Tobacco Cessation and Biobehavioral Group combats smoking hazards
February 14, 2017
It’s no secret the state of Indiana has plenty of health issues, but units like the Tobacco Cessation and Biobehavioral Group are making great strides in education about the harmful effects of tobacco on the human body. With Indiana having one of the highest smoking rates in the entire country, groups like TCBG are vital in the prevention of smoking, secondhand smoke and other smoking-related health hazards. Co-directed by L. Jack Windsor and Richard L. Gregory, the group is dedicated to research, education and cessation to decrease the number of people suffering from the effects of smoking.
The research component combines aspects of biological and behavioral research along with civic engagement, teaching and learning. The group also focuses on educating Indiana residents, as well as health care providers, in order to reduce the number of tobacco-related illnesses. Those educated researchers and advocates who graduate from the program will enter various medical fields with knowledge of tobacco and its oral and systemic effects, therefore giving them the ability to train other health professionals. The group utilizes only the most effective plans to assist smokers in quitting and offers cessation counseling.
As a part of the IU School of Dentistry, TCBG enlists dentistry students, researchers and even high school students to analyze potential developments in the field of tobacco use. Both Windsor and Gregory have detailed the way in which research has recently begun to focus on e-cigarettes and the unknown hazards that come along with that new technology. For example, Windsor recently constructed a unique apparatus that traps the chemicals that are released in the vapors from e-cigarettes to study them further.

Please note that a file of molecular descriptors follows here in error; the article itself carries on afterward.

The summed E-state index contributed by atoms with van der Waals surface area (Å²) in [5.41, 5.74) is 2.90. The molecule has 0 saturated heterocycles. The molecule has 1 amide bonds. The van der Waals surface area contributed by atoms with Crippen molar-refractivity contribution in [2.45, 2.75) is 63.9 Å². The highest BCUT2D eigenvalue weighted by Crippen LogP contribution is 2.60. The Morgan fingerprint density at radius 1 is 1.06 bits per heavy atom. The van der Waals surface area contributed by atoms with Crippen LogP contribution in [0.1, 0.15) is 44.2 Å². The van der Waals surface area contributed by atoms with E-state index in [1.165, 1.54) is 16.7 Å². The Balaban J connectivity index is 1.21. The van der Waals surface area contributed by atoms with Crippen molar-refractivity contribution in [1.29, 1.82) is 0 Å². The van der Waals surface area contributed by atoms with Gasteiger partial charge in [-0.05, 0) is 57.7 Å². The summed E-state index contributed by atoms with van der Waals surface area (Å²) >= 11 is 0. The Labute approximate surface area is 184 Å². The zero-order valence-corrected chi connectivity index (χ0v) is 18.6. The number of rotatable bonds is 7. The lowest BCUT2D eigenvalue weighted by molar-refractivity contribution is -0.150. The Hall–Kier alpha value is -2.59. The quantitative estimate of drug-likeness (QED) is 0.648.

Although Indiana University does not allow e-cigarettes, both Windsor and Gregory commented on the difficulty in regulating such items because of the unique placement of the IUPUI campus near multiple public streets.
Despite the abundant research of the harmful effects of smoking, the group works with over 50 smokers annually. Windsor said he was shocked by the number of health care professionals who smoke "even with their level of education" regarding tobacco. Additionally, health care professionals are not up to date on the effects of e-cigarettes, he said.
Gregory explained that although this information is well-known, it's not necessarily believed. Because of this, the group's research is focused on other diseases caused by smoking rather than solely lung or oral disease. Specifically, the co-directors mentioned how often patients fail to realize smoking is the cause of their dental issues. Gregory said, “Because smoking impacts so many disease processes, my laboratory is investigating the effects of tobacco and tobacco components on the gene and protein regulation of oral bacteria responsible for binding to teeth and human endothelial cells in dental caries and atherosclerosis, respectively.”
Using hard work and dedicated research, the Tobacco Cessation and Biobehavioral Group is making great strides toward guaranteeing a healthier Indiana and a smoke-free environment.